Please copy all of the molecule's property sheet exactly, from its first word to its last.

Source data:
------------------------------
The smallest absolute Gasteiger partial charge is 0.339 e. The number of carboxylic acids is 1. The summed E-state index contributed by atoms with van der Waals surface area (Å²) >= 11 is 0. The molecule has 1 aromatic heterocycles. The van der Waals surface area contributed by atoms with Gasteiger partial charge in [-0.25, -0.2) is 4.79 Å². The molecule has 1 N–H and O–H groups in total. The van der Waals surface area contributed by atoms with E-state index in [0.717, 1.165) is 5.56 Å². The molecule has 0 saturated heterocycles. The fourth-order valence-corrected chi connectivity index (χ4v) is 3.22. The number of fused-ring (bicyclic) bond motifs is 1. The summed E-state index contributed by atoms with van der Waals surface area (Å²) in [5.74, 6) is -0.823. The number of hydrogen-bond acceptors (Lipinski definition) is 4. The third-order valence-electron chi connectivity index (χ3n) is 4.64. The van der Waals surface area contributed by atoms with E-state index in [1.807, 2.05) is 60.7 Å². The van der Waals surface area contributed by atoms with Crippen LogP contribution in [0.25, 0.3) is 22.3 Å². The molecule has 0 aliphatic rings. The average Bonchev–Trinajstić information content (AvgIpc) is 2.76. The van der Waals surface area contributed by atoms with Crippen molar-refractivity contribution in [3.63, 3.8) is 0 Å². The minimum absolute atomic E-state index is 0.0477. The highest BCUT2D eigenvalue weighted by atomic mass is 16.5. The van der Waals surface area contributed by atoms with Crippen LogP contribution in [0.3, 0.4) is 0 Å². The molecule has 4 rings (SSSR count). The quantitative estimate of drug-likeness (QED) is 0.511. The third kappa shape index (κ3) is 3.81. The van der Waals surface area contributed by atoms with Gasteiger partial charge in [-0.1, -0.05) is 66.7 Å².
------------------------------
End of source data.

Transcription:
The smallest absolute Gasteiger partial charge is 0.339 e. The number of carboxylic acids is 1. The summed E-state index contributed by atoms with van der Waals surface area (Å²) >= 11 is 0. The molecule has 1 aromatic heterocycles. The van der Waals surface area contributed by atoms with Gasteiger partial charge in [-0.25, -0.2) is 4.79 Å². The molecule has 1 N–H and O–H groups in total. The van der Waals surface area contributed by atoms with E-state index in [0.717, 1.165) is 5.56 Å². The molecule has 0 saturated heterocycles. The fourth-order valence-corrected chi connectivity index (χ4v) is 3.22. The number of fused-ring (bicyclic) bond motifs is 1. The summed E-state index contributed by atoms with van der Waals surface area (Å²) in [5.74, 6) is -0.823. The number of hydrogen-bond acceptors (Lipinski definition) is 4. The third-order valence-electron chi connectivity index (χ3n) is 4.64. The van der Waals surface area contributed by atoms with E-state index in [1.807, 2.05) is 60.7 Å². The van der Waals surface area contributed by atoms with Crippen LogP contribution in [0.25, 0.3) is 22.3 Å². The molecule has 0 aliphatic rings. The average Bonchev–Trinajstić information content (AvgIpc) is 2.76. The van der Waals surface area contributed by atoms with Crippen molar-refractivity contribution in [3.63, 3.8) is 0 Å². The minimum absolute atomic E-state index is 0.0477. The highest BCUT2D eigenvalue weighted by atomic mass is 16.5. The van der Waals surface area contributed by atoms with Crippen LogP contribution in [0.3, 0.4) is 0 Å². The molecule has 4 rings (SSSR count). The quantitative estimate of drug-likeness (QED) is 0.511. The third kappa shape index (κ3) is 3.81. The van der Waals surface area contributed by atoms with Gasteiger partial charge in [-0.1, -0.05) is 66.7 Å².